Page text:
Lesson 29 : Processing and Preparation of Sugar and Related Products


A crystal is composed of closely packed molecules arranged in a pattern. Crystallisation occurs only if the solution is supersaturated. The size of the crystals produced will depend on the rate of the formation of nuclei about which the crystals grow and the rate of growth of crystals around the nuclei. If only one or two nuclei are formed, the size of the crystals produced will be large but if the rate of formation of nuclei is very rapid, many small crystals will form. Both the rate of crystallisation and the rate of nuclei formation are modified by many factors.

  1. Microscopic examination of crystals
    Place a drop of turpentine on a microscope slide and add a very small grain of the candy. Place a cover slip on top and move it around to make a very thin layer of the candy crystals. View under the microscope and compare the size of crystals.

  2. Factors affecting crystallisation

    1. Nature of the crystallising substances
      Some sugars like glucose do not have the ability to produce very large crystals, rather they produce nuclei rapidly. Thus formation of many small crystals takes place. Probably because it causes the breaking of many nuclei from crystals already formed.

    2. Concentration of the solution (saturation)
      Fairly large amounts of sugar dissolve easily in water. The higher the temperature of water, the greater the amount of sugar that will dissolve in water . Maltose and glucose are less soluble than sucrose. Hence, when syrups containing a large proportion of these sugars are used, more water must be added to dissolve them. The right conditions for rapid crystallisation is to have the syrup to heat upto the right temperature or adjust to the right concentration. The lower the temperature the smaller the size of the crystals . Gulab jamun and jalebi syrups are not supersaturated solutions hence do not crystallise.

    3. Agitation or stirring
      Agitation favours the formation of finer crystals than are produced spontaneously. Stirring brings the supersaturated solution in contact with each crystal. It is important to stir crystalline candy not only until crystallisation starts, but until it is complete.

    4. Impurities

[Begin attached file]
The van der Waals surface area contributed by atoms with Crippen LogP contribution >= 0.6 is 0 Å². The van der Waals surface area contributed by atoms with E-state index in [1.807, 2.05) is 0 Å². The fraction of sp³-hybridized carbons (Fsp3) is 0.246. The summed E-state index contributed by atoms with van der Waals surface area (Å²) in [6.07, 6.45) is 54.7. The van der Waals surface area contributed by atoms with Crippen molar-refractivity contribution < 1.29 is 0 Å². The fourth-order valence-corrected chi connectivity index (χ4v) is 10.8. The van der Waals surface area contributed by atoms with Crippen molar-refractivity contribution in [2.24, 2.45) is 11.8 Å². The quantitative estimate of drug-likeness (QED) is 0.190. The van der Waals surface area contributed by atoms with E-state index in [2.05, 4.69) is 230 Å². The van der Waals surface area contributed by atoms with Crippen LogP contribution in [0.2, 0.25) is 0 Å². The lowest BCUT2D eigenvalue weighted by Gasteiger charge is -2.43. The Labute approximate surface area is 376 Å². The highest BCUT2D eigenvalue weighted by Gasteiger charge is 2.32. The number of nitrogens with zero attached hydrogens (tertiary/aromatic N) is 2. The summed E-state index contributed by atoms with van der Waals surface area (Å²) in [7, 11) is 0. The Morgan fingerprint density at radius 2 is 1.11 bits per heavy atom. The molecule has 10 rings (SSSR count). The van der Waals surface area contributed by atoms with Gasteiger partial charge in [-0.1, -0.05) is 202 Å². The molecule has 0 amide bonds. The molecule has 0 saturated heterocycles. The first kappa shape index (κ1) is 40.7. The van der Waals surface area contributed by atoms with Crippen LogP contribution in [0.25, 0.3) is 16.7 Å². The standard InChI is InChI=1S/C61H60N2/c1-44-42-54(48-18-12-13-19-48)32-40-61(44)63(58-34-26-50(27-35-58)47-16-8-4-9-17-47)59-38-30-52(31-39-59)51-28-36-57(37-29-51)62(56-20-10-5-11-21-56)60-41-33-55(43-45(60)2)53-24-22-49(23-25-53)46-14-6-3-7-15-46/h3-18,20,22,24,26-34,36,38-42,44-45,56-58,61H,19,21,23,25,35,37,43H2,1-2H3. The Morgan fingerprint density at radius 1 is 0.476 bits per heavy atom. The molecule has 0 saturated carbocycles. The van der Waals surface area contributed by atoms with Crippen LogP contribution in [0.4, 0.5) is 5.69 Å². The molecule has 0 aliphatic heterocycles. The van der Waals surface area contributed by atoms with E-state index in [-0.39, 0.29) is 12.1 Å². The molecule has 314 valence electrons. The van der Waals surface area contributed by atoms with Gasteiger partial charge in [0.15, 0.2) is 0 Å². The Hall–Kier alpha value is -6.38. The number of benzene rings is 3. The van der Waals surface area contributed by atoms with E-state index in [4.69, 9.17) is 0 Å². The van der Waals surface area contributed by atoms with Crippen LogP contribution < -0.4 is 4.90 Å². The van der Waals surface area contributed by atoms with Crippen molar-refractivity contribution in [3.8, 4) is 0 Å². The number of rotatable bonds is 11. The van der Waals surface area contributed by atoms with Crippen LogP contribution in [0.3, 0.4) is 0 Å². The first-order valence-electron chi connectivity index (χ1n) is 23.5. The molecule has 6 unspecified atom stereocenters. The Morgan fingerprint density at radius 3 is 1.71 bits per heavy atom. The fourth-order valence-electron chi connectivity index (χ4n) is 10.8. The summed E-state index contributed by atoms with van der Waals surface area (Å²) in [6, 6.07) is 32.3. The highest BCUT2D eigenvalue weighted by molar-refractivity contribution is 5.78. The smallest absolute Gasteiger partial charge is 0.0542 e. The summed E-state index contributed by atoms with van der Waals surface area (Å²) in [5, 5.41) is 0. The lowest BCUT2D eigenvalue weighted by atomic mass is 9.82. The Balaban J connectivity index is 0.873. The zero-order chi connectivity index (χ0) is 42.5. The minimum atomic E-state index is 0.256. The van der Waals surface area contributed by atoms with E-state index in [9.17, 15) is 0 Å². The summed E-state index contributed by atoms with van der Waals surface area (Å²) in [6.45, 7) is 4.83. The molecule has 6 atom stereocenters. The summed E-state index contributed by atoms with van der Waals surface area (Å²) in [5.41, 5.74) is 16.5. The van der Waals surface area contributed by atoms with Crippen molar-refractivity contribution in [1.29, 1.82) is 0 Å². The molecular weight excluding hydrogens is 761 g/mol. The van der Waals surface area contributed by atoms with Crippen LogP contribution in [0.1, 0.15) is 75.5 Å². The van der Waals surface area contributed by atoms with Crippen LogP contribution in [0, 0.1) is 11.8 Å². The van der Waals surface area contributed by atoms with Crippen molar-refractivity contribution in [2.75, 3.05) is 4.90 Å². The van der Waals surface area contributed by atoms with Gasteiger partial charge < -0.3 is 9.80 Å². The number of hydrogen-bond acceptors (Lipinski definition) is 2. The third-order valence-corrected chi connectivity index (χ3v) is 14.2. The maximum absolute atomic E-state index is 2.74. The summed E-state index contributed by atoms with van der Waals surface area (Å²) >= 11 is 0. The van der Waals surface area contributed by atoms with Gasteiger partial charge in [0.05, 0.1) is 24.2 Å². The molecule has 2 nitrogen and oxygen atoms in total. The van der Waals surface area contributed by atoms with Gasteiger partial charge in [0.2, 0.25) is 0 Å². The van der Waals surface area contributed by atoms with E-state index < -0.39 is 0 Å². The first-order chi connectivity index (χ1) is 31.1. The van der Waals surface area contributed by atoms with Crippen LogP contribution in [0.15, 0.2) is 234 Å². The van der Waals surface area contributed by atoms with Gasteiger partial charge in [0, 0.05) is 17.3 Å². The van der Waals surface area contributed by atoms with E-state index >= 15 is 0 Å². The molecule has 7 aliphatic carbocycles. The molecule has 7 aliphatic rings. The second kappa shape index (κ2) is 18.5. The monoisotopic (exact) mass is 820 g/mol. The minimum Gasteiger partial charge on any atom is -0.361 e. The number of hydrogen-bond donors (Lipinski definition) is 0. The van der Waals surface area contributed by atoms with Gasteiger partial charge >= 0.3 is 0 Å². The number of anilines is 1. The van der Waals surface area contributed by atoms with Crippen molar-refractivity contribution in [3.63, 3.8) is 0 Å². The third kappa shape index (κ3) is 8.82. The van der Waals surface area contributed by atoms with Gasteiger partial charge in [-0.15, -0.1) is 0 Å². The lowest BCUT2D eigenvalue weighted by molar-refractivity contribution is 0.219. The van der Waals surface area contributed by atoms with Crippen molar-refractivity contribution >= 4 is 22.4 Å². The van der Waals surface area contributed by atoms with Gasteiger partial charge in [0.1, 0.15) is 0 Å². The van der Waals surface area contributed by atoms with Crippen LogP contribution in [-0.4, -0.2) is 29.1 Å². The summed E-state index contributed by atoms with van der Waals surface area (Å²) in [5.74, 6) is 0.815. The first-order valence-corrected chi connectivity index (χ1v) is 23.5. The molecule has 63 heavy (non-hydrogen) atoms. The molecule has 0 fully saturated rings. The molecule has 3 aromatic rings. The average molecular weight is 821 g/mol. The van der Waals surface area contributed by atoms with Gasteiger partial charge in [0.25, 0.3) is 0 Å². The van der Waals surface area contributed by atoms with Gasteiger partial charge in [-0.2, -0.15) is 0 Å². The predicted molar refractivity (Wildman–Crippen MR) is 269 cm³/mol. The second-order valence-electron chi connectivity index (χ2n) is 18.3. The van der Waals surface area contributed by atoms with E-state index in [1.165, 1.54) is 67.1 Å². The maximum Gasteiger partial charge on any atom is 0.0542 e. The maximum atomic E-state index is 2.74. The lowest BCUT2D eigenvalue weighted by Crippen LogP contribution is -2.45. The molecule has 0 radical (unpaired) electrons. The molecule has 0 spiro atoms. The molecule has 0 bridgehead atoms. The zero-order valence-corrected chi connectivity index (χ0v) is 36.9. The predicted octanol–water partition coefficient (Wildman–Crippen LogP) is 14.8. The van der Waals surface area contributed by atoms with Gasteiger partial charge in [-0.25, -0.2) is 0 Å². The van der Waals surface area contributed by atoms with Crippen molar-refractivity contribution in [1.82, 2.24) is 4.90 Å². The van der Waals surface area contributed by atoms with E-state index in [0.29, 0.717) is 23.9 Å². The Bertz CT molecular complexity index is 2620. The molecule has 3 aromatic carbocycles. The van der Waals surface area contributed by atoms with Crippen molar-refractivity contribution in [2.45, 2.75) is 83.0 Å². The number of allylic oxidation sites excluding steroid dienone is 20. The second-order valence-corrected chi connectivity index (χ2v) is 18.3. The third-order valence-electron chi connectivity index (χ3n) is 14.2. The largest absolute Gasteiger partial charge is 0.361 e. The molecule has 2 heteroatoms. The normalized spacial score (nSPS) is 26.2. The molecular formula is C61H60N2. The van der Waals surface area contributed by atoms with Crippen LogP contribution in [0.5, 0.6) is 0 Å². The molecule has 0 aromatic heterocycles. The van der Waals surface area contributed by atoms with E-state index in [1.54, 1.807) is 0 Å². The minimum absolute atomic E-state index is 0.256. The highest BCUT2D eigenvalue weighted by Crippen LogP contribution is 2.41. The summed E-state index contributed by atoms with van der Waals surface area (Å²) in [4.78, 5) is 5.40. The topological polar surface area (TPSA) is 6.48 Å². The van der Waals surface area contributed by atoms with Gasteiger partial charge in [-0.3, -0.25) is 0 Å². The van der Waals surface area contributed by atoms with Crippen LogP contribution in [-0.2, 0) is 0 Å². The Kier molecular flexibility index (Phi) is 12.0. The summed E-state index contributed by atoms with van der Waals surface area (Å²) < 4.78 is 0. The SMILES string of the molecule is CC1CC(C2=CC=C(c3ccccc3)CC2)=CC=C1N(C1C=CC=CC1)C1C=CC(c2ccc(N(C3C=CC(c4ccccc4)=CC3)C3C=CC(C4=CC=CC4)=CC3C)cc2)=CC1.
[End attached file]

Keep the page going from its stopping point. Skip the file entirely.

Impurities that may be deposited on the crystals reduce the growth of the crystals. The presence of glucose interferes with the crystallisation of sucrose. Another way an impurity may interfere with crystallisation is by coating the crystals. The use of fat, flour, milk, coconut, nuts, interfere with the crystal formation. For example, in making mysore pak, flour and fat are added which interfere with crystallisation.

    5. Addition of acid
      An acid ingredient like cream of tartar, lemon juice or vinegar may be added to hasten the inversion of sucrose to glucose and fructose. For example, addition of citric acid to jams and jellies prevent crystallisation. In sweet pickles when mango is used crystallisation is prevented.

      Boiled sugar solutions may be treated to produce either crystalline or non-crystalline candies. Crystalline candies are generally soft. If properly made, they are so smooth and creamy that the tiny sugar crystals that make up their microscopic structure cannot be felt on the tongue. The principal crystalline candies are fondant, mysore pak and coconut burfi.

      Non-crystalline candies are sometimes called amorphous which means “without form”. In their preparation, by use of various techniques, crystallisation of sugar is prevented. Non-crystalline candies may be chewy, such as caramels or hard such as butter scotch, toffees and brittles.
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Last modified: Tuesday, 13 December 2011, 10:51 AM